As with any professional project, there are opportunities and pitfalls; how well you seize the former and avoid the latter is greatly influenced by the team you assemble to tackle the task.
When it comes to product design, there is no one-size-fits-all solution. You may flourish managing a remote team or prefer to delegate the role to an experienced product design project manager. Some products suit a highly structured waterfall approach; others benefit from a flexible, agile approach.
This article will explain the available options so that you can confidently select a team to build your product.
Should You Create an In-House Team?
Digital products aren’t created, released, and then forgotten; they need ongoing maintenance and development. As a result, the first question when planning a new product is, “Can we do this ourselves?”
Creating an in-house team is a popular choice with stakeholders for various reasons, principal among them: you are investing in your own business, and the team will have a deep understanding of your end goals.
The major downside to building an in-house team is the timeframe involved. Unless you already have an internal team with enough availability to take on a new product or a large enough organization to redeploy staff members quickly, it will take months or even years to assemble a team.
An in-house product design team with a project manager, product designer, UI designer, UX designer, and senior and junior developers will cost hundreds of thousands of dollars per year, plus benefits. Then there’s office space and equipment costs. Even after the team is on board, you will still need to outsource some work. For example, almost every product requires extensive user testing — an essential but intermittent role.
One of HR departments’ biggest challenges is defining the candidates they’re looking for. How can they know what type of developer to headhunt before the design has been scoped, prototyped, and tested? It’s not just a question of which candidate to hire but also identifying the proper hiring criteria in the first instance.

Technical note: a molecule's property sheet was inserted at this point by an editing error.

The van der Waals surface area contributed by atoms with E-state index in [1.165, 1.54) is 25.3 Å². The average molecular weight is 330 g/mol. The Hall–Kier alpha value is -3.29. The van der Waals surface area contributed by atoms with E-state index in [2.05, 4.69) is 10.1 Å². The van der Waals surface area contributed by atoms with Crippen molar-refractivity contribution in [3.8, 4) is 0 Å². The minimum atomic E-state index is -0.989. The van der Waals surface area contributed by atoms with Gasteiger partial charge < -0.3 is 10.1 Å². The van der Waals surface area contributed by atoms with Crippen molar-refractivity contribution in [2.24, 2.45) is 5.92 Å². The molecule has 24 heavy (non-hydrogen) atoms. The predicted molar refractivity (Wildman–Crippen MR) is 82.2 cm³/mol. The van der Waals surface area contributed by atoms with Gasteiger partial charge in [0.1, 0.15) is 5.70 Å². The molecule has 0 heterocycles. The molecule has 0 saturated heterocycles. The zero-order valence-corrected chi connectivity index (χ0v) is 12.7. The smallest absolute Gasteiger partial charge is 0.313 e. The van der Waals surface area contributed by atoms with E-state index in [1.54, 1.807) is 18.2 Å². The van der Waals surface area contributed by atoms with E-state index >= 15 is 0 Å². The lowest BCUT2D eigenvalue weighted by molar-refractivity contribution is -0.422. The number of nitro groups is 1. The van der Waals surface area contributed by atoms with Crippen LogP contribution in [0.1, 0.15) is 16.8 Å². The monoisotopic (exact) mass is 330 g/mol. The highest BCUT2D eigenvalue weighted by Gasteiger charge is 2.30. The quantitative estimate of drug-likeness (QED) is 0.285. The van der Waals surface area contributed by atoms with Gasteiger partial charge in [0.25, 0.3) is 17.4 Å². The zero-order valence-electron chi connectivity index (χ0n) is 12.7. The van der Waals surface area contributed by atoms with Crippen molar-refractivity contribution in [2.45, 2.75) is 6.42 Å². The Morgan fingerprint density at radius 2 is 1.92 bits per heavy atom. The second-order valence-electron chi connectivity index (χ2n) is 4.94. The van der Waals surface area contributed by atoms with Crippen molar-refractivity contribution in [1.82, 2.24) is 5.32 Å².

Creating an in-house product design team is an attractive proposition for many companies. It offers control, focus, and inward investment. The downside is that it’s cost-prohibitive, your product will be distorted to fit your team’s existing skillset rather than solving a problem gracefully, and you can measure project timescales in years.
If you’re keen to build an in-house team, but want to avoid the associated problems, consider creating the role of product manager and make it part of their remit to manage outsourced work. You’re then free to grow your team steadily as your long-term needs become apparent.
Should You Hire a Freelancer?
The freelance market is growing, with more professionals choosing to go it alone every year. As a result, it’s easier than ever to find a freelancer to work on your project.
Hiring multiple freelancers can lead to communication issues, with teams built from freelancers typically taking some time to bed-in. Plus, the availability of different freelancers may not overlap, so you could find yourself juggling contractors.
Additionally, a reliable freelancer is valuable, and the chances are you’re not the only one to discover them. As a result, great freelancers get booked up well in advance, and future availability isn’t guaranteed.
One popular option is to hire a freelance project manager who can build an ad-hoc team for you. This type of team can be highly flexible and ensures you don’t over-commit your budget. However, there is an inevitable disconnection from the process — you may never know who is actually working on your product — which reduces accountability and increases your risk.
Hiring a freelancer is a great fit for many scenarios. A freelancer is often the ideal solution to plug a short-term hole in your skillset, especially if they’ve already worked alongside a member of your team. However, limits on the scale of work one person can complete, the niche nature of freelance services, and other projects competing for their attention mean that hiring a freelancer is best reserved for clearly delineated, specialized tasks.